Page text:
I did the same thing over and over again for a while and when nothing new happened I moved on to inspecting other parts of the box. Aha! I found something new - it had been obvious the whole time but I had been unable to see it. After this, another move was possible which made a really big thing happen and then I got stuck again. Back to doing and undoing the same old moves over and over again...Nada! Think© - that didn't work so I tried another approach called "Look and Think©" which revealed something else which had been obvious the whole time - my brain needs an upgrade!

Now I had a tool (or two) and no idea what to do with it/them. What does one do when one has something that looks like a key? Yep, one pokes it into every hole one can find. It didn't seem to help much but yet again I went back to attempting the same thing over and over again without success...except just one time it worked and I made something new happen. This revealed a little bit of the "mechanism" and really got me thinking©. A few minutes later I managed to make more movements happen and the box was a rather unexpected way. It would appear that I have number 20 out of 40 puzzles in this series.

That's all you're going to get to see I'm afraid!
Having opened the puzzle, it was possible to see how simple the mechanism was but how it would require a very exact set of movements to allow it to be solved. It was just as much fun to work out retrospectively what was happening inside as I made the various movements happen. Rick had sent out an email with a picture attached showing the correct way to reassemble the puzzle (I had been careful not to look at it until now). My only concern seems to be that a full reset of the puzzle requires an extra outside tool to be used to position a couple of the pieces but this doesn't really detract from the fun of solving it.

This is a very nice first production from the Stickman apprentice - he has definitely learned his craft and it is certainly possible to see the marks of Robert on his workmanship. If you get a chance to play with one of these then go for it - it is really quite clever (unlike me). I still do not know what Takabakaro means though! Anyone have any ideas?

Sunday 6 January 2019

Starting the Year With a Winner!

RDS Interlock PLUS
Back in October at an MPP, I had seen Allard's copy of the RDS interlock puzzle made from wood by the absolutely incredible craftsmanship of Jane Kostick. I think I gently had a look at it then and shied away from doing any more than pulling the first pieces out and then adding a reminder to my todo list to ask Jane about getting one of these. I did not proceed as I did not want to leave Allard with a pile of sticks that I had been unable to put back together - others seem not to have the same compassion when it comes to my own puzzles! I sort of forgot about the puzzle until the last MPP of the year when we gathered again and Stefan from Bulgaria (Trifcho on Facebook) showed off a puzzle that he had spent hundreds of hours working on manufacturing. The puzzle he had produced was the RDS Interlock puzzle (complete with extra inner puzzle(s) too). He had gotten permission from Jane Kostick to make a few but not commercially - he could only make a few and they could be for his own personal collection and a few could be gifts (not for sale). I am well known for having a wood fetish but when I saw these I was absolutely staggered by the sheer beauty of them and the quality! These did not look like they had been 3D printed at all, I actually thought that he had cast them. I have never seen such quality before and waxed lyrical about them. One of the reasons for the length of time it had taken him was the resolution of the printing - it is pretty much impossible to see any printing lines in these. Getting the alignment just perfect also required metal rods to bridge the joined pieces and this was also was incredibly time-consuming. The other feature of them that makes them so special is the speckling that showed so beautifully in the dark grey plastic ( several of the later photos will show this off very well).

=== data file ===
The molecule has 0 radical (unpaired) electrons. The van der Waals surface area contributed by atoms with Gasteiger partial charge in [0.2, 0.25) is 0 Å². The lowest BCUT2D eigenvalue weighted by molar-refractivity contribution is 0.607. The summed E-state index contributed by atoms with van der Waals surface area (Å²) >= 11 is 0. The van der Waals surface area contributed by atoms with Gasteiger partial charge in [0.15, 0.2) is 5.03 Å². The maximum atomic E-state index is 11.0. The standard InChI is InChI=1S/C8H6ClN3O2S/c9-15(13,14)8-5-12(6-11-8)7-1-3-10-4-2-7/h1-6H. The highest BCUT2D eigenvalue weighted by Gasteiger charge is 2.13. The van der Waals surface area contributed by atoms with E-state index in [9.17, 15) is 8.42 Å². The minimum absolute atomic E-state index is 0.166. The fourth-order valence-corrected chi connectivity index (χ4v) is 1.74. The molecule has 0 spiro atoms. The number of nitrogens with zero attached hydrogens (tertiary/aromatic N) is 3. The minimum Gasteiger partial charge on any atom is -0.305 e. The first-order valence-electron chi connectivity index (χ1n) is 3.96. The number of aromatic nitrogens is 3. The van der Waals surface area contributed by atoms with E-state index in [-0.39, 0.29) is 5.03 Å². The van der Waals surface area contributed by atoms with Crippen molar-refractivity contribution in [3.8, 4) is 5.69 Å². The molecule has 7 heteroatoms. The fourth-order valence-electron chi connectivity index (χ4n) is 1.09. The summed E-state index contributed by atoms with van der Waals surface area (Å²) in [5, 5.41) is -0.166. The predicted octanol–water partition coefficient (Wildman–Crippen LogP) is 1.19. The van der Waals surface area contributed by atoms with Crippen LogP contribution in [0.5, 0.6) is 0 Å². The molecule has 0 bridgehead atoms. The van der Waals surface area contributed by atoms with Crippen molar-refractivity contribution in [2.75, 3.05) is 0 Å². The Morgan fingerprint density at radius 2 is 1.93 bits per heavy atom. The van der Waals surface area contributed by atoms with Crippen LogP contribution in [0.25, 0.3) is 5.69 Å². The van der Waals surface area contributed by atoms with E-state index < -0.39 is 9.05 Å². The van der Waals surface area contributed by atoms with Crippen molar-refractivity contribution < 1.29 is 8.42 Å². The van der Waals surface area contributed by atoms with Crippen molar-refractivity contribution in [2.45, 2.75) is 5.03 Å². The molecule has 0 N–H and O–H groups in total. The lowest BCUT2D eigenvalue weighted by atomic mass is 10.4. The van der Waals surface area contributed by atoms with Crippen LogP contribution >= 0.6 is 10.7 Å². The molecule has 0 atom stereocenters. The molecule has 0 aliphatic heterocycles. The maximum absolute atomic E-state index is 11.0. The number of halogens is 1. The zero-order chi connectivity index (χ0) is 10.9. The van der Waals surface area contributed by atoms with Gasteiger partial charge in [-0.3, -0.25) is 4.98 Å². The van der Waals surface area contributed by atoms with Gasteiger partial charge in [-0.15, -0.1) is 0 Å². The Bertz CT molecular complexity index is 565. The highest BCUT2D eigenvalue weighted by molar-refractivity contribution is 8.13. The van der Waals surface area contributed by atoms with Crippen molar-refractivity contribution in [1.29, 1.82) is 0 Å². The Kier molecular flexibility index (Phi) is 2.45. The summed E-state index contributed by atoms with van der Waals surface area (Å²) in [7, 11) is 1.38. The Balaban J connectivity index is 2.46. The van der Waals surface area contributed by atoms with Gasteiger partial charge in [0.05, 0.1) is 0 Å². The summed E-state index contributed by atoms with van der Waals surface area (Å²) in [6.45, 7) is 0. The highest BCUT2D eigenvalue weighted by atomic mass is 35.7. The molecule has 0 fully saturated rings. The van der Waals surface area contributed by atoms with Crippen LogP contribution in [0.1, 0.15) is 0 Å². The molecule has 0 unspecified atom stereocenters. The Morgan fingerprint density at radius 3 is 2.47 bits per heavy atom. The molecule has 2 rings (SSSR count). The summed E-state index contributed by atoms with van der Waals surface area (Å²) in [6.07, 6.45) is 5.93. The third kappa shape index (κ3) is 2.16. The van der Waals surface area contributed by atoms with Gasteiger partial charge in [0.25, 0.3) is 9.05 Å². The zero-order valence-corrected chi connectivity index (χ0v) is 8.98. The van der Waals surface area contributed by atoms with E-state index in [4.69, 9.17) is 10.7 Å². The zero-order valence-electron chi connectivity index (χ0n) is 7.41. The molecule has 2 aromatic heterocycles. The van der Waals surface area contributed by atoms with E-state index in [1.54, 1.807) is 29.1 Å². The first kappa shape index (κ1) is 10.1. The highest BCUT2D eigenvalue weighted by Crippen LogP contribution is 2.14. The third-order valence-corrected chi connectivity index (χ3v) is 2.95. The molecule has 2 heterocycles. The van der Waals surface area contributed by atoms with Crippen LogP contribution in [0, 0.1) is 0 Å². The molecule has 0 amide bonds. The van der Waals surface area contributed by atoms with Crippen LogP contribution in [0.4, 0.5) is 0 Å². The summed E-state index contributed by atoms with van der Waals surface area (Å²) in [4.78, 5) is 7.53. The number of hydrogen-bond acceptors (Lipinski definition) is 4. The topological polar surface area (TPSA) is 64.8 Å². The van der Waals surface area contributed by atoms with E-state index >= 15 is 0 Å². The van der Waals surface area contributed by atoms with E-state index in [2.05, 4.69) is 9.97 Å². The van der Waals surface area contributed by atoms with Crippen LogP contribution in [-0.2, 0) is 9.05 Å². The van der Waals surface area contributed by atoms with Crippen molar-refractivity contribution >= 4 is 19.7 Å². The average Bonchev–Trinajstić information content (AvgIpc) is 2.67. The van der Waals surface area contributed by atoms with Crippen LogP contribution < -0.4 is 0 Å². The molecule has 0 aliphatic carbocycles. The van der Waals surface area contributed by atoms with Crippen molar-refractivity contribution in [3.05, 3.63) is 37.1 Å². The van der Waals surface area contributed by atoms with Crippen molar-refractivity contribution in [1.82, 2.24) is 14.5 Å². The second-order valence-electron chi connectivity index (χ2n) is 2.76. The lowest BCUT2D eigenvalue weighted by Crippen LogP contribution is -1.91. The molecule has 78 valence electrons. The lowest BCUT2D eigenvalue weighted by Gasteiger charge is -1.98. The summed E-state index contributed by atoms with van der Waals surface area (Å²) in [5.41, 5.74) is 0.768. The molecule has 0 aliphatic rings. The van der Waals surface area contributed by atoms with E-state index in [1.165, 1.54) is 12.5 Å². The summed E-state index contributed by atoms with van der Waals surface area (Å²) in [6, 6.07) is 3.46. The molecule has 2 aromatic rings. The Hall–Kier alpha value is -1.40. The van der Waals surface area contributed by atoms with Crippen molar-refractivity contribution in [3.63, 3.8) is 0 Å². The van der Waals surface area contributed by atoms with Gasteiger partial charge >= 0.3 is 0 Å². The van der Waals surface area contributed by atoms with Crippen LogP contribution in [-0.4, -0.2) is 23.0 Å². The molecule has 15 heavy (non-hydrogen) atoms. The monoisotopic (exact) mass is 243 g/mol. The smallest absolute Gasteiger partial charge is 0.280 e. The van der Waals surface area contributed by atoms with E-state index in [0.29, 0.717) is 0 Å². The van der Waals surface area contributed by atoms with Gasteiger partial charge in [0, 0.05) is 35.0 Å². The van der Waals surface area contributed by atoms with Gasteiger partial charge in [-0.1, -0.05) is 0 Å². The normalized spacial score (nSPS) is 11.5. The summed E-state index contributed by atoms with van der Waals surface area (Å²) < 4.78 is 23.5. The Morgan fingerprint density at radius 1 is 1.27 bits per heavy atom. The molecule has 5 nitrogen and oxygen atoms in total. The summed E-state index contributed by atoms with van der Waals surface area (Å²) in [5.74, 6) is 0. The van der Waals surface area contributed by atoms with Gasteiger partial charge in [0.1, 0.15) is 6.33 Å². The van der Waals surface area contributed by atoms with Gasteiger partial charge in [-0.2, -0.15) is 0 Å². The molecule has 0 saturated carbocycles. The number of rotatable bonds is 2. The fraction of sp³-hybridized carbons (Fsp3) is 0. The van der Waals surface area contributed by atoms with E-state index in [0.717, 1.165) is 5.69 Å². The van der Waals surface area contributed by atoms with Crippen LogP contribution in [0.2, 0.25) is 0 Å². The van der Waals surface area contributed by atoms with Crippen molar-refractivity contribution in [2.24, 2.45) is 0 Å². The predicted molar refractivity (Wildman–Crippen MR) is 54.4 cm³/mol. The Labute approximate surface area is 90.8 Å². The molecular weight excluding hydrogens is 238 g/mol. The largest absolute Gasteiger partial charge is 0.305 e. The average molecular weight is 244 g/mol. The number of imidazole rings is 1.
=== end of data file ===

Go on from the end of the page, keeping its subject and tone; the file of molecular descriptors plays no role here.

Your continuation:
Having been so enthusiastic about them and having a very brief fiddle with them and grilling him on the manufacturing methods, he offered to let me have one of them as a gift! I was flabbergasted that he would just give me something so special and slightly ashamed that he may have felt pressured into it by my rabid enthusiasm. At the end of the day when we packed up, I didn't mention it again just in case he wanted to forget his rash offer. Over the next week or so my goldfish memory let it go and I settled into puzzling on other stuff. Then in December, he dropped me an email asking what my postal address was and I was delighted to realise that the offer had been genuine and not under pressure. With bated breath, I waited, hoping for an intact package and was so pleased when I got even more than expected:

The RDS interlock (with hidden but interesting filling) and "extras"
In the meantime, Stefan had been working with the genius that is Derek Bosch to perform a full analysis of the puzzle with Burrtools. The outcome of that is that there could be a series of puzzles if you have the requisite pieces - thanks to Stefan, I have those required pieces and have even more puzzling to do.